How the Show Will Go on: 3 Ways Boston Theater Is Being Reimagined Amid COVID

The directors of the Huntington, ArtsEmerson and Boch Center theaters share how the coronavirus pandemic has forced them to think differently about theater in Boston.

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The beginning of 2020 was an exciting time for Boston's theater district. Theater directors recall tickets selling at record numbers, venues packed with people and new performance line-ups. That is, until the week of March 12, when the coronavirus pandemic hit.

"I can't believe it," Peter DuBois, the artistic director of the Huntington Theatre, recalled thinking. "I can't believe what we just created for next year is just gone."

David Howse, executive director of ArtsEmerson, said that week was "a bit surreal," as he was forced to close all seven of ArtsEmerson's theaters. He remembers feeling hopeful they would reopen in just two weeks.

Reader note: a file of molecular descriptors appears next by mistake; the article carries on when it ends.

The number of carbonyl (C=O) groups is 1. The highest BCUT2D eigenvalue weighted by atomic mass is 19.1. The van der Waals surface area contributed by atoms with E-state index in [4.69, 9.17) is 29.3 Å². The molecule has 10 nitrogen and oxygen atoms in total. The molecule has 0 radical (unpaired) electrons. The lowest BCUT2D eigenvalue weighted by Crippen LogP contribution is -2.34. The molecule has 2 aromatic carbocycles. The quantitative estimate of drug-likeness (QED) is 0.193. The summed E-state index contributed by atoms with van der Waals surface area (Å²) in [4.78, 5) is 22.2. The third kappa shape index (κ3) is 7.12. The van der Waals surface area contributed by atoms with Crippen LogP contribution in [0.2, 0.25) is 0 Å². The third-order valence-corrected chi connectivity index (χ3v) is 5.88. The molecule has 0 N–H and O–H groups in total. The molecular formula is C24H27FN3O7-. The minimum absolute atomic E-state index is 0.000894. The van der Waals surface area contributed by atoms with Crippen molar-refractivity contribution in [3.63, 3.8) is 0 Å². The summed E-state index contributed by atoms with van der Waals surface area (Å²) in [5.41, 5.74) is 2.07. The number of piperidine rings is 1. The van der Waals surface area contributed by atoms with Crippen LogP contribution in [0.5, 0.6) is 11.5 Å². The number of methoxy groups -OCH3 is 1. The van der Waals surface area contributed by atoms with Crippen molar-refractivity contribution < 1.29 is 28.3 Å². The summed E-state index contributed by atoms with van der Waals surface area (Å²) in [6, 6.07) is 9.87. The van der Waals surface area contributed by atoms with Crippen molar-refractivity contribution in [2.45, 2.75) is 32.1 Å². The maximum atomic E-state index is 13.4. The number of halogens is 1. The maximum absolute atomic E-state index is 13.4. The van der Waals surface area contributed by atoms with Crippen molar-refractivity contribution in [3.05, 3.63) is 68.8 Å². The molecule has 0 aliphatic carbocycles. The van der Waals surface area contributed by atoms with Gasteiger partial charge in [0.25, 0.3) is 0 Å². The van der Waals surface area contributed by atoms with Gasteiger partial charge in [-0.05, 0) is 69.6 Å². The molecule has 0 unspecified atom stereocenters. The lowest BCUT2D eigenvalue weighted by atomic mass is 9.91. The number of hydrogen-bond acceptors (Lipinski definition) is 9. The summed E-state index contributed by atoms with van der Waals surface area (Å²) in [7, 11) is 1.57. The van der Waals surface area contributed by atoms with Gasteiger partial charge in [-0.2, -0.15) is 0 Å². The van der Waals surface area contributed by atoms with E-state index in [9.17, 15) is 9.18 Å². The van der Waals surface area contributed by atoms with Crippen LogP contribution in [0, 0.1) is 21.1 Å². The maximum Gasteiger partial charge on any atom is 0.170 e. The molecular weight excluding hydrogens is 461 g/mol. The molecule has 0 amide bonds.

"We didn't take anything with us, we just went home," he said. "And then the world changed."

Those two weeks have since turned into five months and counting, with all theaters in Boston canceling their live performances through the end of the year. Joe Spaulding, CEO and president of the Boch Center, Wang Theatre and Shubert Theatre, said all of their live performances were pushed until April 2021.

Now directors are forced to think out of the box to keep the arts alive in Boston.

Folk artist Chuck McDermott performs “Here’s the Thing About America” to an empty Wang Theatre, as a preview to the Boch Center’s new virtual video "Ghost Light Series."

"I feel like a piece of my heart is still on March 12," DuBois said. "And it won't get open up again until we're back."

Watch the video at the top of this story to learn more about the how these three theater groups are evolving after the coronavirus shutdown, turning to the internet in different ways to keep the stage lit even during these socially distant times.

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